Should I Invest Near a Market High?
When the stock market is near an all-time high, some investors decide to exit the stock market, fearing of a possible decline. Although this is a common and logical concern, historical data shows that may not be the most prudent approach to navigating markets that are near all-time highs.
When the stock market nears all-time highs, is it the best time to invest? This is a logical question that many investors face. In fact, many arguments around trying to time the market usually do sound logical. However, in practice, people have been failing at timing the market for decades.
The reason? Timing the market requires two precisely correct and predictive decisions. The first is when to “get out” of the market. The second is when to “get in.” Some professional money managers will try and sell you that they can do this successfully.
However, claiming to be able to time the market is the same as claiming to be able to tell the future, yet I’m sure most would scoff at that claim. So why, then, do investors think that when it comes to the stock market, people actually can see the future?
With that said, what are investors supposed to do when the market is near an all-time high? Should you invest? Should you wait for the market to have a correction? Here are a few things to consider.
Not the First All-Time High
Although it sounds momentous, the stock market hitting an all-time high is not much of a unique event. In fact, the Dow Jones has posted new all-time highs every single year from 2013 – 2021. This means that if you avoided investing in the market in 2013 because of the market being at an all-time high, you missed out on massive gains for the last 8 years (roughly 10.12% per year on average from January 1, 2013 to January 1, 2021).
Contrary to what most think, all-time highs are not always followed immediately by a market correction. Many times, all-time highs are followed by, you guessed it, new all-time highs. In 2017 alone, the Dow Jones hit four 1,000-point milestones for the first time ever (hitting 20,000 before ultimately reach 24,000 in the same year). In 2019, the Dow Jones hit 22 record closes.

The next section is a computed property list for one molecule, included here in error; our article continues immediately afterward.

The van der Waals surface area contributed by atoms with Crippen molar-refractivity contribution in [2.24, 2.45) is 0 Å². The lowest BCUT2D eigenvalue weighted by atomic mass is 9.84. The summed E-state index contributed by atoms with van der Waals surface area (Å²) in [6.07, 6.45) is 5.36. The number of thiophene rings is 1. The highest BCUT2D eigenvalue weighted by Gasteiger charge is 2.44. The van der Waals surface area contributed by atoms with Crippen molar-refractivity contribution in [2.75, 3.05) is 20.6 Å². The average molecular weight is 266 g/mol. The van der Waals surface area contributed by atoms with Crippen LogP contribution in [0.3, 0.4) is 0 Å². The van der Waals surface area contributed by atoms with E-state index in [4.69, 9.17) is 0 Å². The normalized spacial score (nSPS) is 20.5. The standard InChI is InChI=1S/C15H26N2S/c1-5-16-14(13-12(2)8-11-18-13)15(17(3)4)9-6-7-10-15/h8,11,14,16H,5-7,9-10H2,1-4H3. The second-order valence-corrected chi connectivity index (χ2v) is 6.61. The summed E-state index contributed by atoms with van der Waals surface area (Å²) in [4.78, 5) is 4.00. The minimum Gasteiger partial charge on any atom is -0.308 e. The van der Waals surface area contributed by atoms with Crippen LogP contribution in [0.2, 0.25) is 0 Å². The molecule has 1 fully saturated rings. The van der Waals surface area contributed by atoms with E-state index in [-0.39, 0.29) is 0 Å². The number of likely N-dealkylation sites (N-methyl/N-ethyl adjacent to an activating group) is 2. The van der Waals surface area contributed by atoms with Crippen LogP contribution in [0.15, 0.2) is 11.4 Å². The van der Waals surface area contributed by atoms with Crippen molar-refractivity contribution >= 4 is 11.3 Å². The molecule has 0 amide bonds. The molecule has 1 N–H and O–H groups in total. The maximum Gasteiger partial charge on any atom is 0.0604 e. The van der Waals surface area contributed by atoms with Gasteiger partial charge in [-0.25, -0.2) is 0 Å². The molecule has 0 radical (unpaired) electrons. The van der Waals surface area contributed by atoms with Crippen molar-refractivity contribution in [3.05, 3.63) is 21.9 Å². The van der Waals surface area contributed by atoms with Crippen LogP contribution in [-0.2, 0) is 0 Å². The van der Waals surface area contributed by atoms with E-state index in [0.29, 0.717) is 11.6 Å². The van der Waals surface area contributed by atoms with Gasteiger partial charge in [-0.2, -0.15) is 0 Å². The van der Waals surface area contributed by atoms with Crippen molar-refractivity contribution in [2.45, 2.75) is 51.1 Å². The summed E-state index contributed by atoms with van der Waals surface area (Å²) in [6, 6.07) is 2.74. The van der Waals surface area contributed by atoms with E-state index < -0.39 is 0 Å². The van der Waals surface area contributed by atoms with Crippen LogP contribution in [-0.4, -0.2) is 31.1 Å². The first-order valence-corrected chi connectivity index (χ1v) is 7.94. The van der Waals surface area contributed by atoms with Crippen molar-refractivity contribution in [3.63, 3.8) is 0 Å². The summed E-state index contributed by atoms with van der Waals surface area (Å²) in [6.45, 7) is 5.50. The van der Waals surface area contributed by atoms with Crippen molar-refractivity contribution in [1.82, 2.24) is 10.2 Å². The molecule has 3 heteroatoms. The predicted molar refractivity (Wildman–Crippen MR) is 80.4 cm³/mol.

So, each time the market hits an all-time high, it isn’t the first and likely won’t be the last time.
How much will you give up waiting for the correction?
Of course, if you had the choice to invest at an all-time high vs. at the bottom of a bear market, we’d all certainly choose the latter. The problem is that we don’t know when those bear markets will happen.
According to First Trust data that analyzes bear markets from 4/29/1942 – 12/31/2020, the average bear market decline was 32.1% and lasted 11.3 months. Therefore, if you timed things perfectly, 32.1% was the maximum average benefit to market timing.
However, selling too early in preparation for a downturn could have caused you to miss out on the “melt up” that usually happens before the “melt down.” If you sold after a bear market had started, then you would not have dodged the full 32.1%. Then, if you wait too long to buy back in, you could miss some of the rebound as well.
Because the stock market has had more good years than bad, many investors find themselves giving up more in lost gains than they protected in potential losses.
In an interesting piece of research from New York Life, we can observe that the S&P 500 (or its equivalent) has posted positive returns over 70% of the time dating from 1825 – 2020. Therefore, even investing a lump sum just prior to market correction would still have resulted in competitive gains over a long period of time.
Lump Sum or Dollar-Cost Averaging?
While it may not be a frequent occurrence, investors may find themselves sitting on a lump sum of cash and unsure of how to proceed (i.e. invest everything at once or invest portions over time). Regardless of what data shows, it seems against human nature to want to invest a lump sum in the stock market, especially if the market is near an all-time high. Many think that investing a lump sum is not prudent because of the chance that you may invest right before a major market decline.
However, research shows the opposite.
Vanguard published a study in 2012 that measured outcomes of a lump sum strategy vs. investing cash in smaller portions over time (also known as dollar-cost averaging). They found that a lump sum strategy outperformed a dollar-cost averaging strategy two-thirds of the time. Therefore, the historical evidence suggests the prudent route is investing everything at once and not bits at a time.